Marglin says development economists in particular subscribe to two dominant views of people and societies. The first asserts that humans are essentially the same whatever their cultural context. The citizen of a developing nation — the “other” — is thus seen as “a miniature adult, and development means the tender nurturing by the market to form the miniature Indian or African into a full-size American.” The second view places great emphasis on cultural dissimilarities and sees the “other” cultures as needing “structural transformation and cultural improvement” to take on the “adult” qualities of the industrialized nations.
Both views share an unrelenting “confidence in the superiority of Western culture” and therefore imply the inferiority of other cultures. They also lead to a standard of human development, Marglin writes, that is measured by “progress from intuitive, inarticulate, cooperative, contextual, and personal modes of behavior toward rational, principled, competitive, universal, and impersonal modes of behavior; that is, from ‘weak’ modes generally regarded as feminine and based on experience to ‘strong’ modes regarded as masculine and based on algorithm.”
The loss of these cultures matters deeply — not only to the people who live in them, but for the spiritual and ethical well-being of those in the West. The price we pay for global material progress, Marglin writes, is “the weakening to the point of breaking of ties of community.” He invites readers to “reflect for a moment on the ethical implications of destroying ways of being that are different from our own” and the impact it has on our ability to learn about community and restore “balance to our own lives.”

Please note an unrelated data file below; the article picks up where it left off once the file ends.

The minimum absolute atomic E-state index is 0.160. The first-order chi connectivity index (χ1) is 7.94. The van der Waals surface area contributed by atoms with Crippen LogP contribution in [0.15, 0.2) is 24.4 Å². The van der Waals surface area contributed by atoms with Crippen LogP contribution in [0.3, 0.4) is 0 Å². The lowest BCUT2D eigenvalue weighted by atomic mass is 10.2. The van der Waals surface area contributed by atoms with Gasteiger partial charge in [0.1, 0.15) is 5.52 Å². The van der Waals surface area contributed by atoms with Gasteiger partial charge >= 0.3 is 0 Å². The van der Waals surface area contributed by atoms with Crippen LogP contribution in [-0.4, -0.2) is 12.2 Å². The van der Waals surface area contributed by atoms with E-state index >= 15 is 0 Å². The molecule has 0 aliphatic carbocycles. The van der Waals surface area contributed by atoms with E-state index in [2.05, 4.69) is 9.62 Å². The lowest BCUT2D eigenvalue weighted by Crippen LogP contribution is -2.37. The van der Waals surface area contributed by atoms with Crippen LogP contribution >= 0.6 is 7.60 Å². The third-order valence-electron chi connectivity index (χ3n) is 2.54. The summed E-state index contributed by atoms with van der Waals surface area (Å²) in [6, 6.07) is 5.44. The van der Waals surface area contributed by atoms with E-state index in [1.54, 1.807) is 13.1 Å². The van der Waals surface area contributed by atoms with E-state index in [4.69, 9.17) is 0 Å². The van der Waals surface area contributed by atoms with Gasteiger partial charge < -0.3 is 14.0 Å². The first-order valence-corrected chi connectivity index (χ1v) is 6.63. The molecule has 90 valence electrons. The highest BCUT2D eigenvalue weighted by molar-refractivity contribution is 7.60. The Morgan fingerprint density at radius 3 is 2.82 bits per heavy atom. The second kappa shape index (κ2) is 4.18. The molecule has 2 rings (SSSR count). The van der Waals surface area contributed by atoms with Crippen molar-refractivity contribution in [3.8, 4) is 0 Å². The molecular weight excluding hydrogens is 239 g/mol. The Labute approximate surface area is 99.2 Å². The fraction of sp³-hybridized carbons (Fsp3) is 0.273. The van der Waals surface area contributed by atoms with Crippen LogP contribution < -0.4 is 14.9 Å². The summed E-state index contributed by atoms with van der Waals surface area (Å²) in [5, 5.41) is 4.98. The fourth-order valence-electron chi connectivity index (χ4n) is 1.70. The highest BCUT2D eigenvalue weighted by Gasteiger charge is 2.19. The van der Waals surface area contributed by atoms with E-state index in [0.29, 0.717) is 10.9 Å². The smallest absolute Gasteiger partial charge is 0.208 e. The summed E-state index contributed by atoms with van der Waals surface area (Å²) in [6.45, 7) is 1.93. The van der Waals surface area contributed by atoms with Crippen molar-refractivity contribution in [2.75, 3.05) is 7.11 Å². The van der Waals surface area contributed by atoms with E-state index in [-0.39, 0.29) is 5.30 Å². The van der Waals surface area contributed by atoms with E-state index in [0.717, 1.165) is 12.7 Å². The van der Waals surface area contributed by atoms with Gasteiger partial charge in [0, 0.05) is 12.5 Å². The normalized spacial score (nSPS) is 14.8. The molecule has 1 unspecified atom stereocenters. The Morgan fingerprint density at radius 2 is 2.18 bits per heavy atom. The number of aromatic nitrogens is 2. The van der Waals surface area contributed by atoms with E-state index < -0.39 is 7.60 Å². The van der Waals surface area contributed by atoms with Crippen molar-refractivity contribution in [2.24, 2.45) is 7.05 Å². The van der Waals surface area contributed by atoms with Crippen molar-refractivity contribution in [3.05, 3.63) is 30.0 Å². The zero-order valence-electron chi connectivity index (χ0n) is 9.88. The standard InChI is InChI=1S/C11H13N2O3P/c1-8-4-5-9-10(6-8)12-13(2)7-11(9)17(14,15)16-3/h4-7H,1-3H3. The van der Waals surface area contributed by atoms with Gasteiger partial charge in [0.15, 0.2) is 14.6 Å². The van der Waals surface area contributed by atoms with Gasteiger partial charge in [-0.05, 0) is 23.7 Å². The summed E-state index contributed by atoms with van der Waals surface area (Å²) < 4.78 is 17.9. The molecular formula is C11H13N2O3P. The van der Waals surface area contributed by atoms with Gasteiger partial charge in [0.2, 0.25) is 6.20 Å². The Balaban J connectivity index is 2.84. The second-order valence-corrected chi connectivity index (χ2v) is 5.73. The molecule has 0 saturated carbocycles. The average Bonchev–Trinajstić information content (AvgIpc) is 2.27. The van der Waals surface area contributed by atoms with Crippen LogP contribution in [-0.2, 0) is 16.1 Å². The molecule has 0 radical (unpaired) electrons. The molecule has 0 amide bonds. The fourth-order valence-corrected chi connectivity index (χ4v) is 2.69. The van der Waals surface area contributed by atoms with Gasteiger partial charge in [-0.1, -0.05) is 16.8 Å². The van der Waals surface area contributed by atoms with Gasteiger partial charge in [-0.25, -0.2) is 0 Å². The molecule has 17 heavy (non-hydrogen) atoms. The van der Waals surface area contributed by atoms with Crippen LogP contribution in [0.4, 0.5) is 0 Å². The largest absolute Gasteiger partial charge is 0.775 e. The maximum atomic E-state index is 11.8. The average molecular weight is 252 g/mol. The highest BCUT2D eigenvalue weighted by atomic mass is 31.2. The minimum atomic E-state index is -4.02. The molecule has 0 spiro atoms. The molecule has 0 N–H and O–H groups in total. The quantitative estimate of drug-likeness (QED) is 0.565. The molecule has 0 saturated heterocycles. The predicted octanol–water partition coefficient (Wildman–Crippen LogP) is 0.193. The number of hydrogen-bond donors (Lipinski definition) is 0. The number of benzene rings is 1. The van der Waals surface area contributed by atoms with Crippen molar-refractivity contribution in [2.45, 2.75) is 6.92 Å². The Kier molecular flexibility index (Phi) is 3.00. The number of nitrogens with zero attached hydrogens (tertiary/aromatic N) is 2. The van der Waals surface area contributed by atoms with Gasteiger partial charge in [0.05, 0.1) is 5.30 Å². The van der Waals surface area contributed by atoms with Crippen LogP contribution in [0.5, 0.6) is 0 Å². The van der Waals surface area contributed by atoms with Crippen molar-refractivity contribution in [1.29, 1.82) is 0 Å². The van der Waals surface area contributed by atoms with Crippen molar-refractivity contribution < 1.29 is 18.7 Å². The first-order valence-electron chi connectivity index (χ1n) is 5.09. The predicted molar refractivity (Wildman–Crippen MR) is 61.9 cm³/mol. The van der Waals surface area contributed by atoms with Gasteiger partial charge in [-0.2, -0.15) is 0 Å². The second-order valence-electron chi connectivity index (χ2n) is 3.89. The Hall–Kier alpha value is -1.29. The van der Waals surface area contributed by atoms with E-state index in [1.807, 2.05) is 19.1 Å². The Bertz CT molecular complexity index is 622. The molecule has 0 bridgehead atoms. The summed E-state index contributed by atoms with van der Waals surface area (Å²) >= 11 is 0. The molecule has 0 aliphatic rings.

The Dismal Science should be read for its view of an alternative economics that accounts for the interests and capabilities of community. Individualism is balanced with a more holistic, multidimensional view of human nature; algorithmic knowledge as the sole legitimate source of wisdom is balanced with the experiential, intuitive, and sensory knowledge needed to function in an uncertain world; the nation-state as the only legitimate social grouping is balanced with allegiances to family, neighborhood, and community; and unlimited materialism and a mind-set of scarcity (no matter how rich, you never have enough) are equilibrated with more noble aspirations in a culture of abundance.
Marglin’s work is part of a courageous inquiry under way in some areas of the global development community; people there are examining the intended and unintended consequences of many years of intensive development work and huge expenditures of funds. His clear expression of the assumptions underlying many Third World interventions and development efforts helps explain the West’s record of terrible failures.
Starting 4 Billion Engines
Muhammad Yunus, the author of the year’s best book in this category, Creating a World without Poverty: Social Business and the Future of Capitalism, is the planet’s most recognized “unreasonable entrepreneur.” He and the Grameen Bank have demonstrated the power of a new economics based on the creative potential that exists in everyone, including those traditionally discounted: the most economically poor citizens of the world.